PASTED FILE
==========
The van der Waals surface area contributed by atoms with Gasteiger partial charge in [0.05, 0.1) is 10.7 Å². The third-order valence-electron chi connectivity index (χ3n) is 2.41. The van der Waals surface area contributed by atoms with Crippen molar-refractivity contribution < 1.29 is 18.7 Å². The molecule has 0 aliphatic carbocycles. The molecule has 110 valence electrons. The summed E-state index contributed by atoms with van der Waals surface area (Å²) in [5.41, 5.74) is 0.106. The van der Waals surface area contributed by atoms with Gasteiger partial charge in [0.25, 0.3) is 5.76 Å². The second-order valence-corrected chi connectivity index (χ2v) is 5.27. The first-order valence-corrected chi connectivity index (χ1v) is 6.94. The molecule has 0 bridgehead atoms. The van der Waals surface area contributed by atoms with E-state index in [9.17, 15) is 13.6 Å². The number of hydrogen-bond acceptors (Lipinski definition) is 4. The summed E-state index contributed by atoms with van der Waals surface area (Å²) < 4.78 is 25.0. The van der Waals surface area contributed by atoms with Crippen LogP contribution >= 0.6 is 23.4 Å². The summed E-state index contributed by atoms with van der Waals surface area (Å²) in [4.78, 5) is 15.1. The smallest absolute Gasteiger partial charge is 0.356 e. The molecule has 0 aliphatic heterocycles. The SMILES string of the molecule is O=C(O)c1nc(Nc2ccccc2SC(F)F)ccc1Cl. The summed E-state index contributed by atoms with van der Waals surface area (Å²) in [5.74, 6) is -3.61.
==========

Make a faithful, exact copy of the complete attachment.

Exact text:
The van der Waals surface area contributed by atoms with Gasteiger partial charge in [0.05, 0.1) is 10.7 Å². The third-order valence-electron chi connectivity index (χ3n) is 2.41. The van der Waals surface area contributed by atoms with Crippen molar-refractivity contribution < 1.29 is 18.7 Å². The molecule has 0 aliphatic carbocycles. The molecule has 110 valence electrons. The summed E-state index contributed by atoms with van der Waals surface area (Å²) in [5.41, 5.74) is 0.106. The van der Waals surface area contributed by atoms with Gasteiger partial charge in [0.25, 0.3) is 5.76 Å². The second-order valence-corrected chi connectivity index (χ2v) is 5.27. The first-order valence-corrected chi connectivity index (χ1v) is 6.94. The molecule has 0 bridgehead atoms. The van der Waals surface area contributed by atoms with E-state index in [9.17, 15) is 13.6 Å². The number of hydrogen-bond acceptors (Lipinski definition) is 4. The summed E-state index contributed by atoms with van der Waals surface area (Å²) < 4.78 is 25.0. The van der Waals surface area contributed by atoms with Crippen LogP contribution >= 0.6 is 23.4 Å². The summed E-state index contributed by atoms with van der Waals surface area (Å²) in [4.78, 5) is 15.1. The smallest absolute Gasteiger partial charge is 0.356 e. The molecule has 0 aliphatic heterocycles. The SMILES string of the molecule is O=C(O)c1nc(Nc2ccccc2SC(F)F)ccc1Cl. The summed E-state index contributed by atoms with van der Waals surface area (Å²) in [5.74, 6) is -3.61.